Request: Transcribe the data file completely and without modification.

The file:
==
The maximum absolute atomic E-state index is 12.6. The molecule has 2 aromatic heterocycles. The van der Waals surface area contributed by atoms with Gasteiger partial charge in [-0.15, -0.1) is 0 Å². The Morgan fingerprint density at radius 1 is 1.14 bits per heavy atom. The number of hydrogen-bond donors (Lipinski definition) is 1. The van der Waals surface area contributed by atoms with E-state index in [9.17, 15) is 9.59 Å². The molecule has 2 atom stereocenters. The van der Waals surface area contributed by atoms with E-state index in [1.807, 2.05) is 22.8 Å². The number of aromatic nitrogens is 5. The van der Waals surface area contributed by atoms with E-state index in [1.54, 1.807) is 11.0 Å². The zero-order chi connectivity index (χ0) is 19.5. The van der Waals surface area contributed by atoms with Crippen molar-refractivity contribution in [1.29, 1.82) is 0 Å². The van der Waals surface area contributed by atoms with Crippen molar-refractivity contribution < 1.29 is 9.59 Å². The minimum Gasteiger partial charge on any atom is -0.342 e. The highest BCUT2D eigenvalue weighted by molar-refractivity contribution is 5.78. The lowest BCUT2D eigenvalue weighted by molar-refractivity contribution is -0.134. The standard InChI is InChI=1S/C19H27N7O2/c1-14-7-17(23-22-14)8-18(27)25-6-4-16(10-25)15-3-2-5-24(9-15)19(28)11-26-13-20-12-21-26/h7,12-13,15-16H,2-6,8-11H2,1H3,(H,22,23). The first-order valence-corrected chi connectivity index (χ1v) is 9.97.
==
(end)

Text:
The maximum absolute atomic E-state index is 12.6. The molecule has 2 aromatic heterocycles. The van der Waals surface area contributed by atoms with Gasteiger partial charge in [-0.15, -0.1) is 0 Å². The Morgan fingerprint density at radius 1 is 1.14 bits per heavy atom. The number of hydrogen-bond donors (Lipinski definition) is 1. The van der Waals surface area contributed by atoms with E-state index in [9.17, 15) is 9.59 Å². The molecule has 2 atom stereocenters. The van der Waals surface area contributed by atoms with E-state index in [1.807, 2.05) is 22.8 Å². The number of aromatic nitrogens is 5. The van der Waals surface area contributed by atoms with E-state index in [1.54, 1.807) is 11.0 Å². The zero-order chi connectivity index (χ0) is 19.5. The van der Waals surface area contributed by atoms with Crippen molar-refractivity contribution in [1.29, 1.82) is 0 Å². The van der Waals surface area contributed by atoms with Crippen molar-refractivity contribution < 1.29 is 9.59 Å². The minimum Gasteiger partial charge on any atom is -0.342 e. The highest BCUT2D eigenvalue weighted by molar-refractivity contribution is 5.78. The lowest BCUT2D eigenvalue weighted by molar-refractivity contribution is -0.134. The standard InChI is InChI=1S/C19H27N7O2/c1-14-7-17(23-22-14)8-18(27)25-6-4-16(10-25)15-3-2-5-24(9-15)19(28)11-26-13-20-12-21-26/h7,12-13,15-16H,2-6,8-11H2,1H3,(H,22,23). The first-order valence-corrected chi connectivity index (χ1v) is 9.97.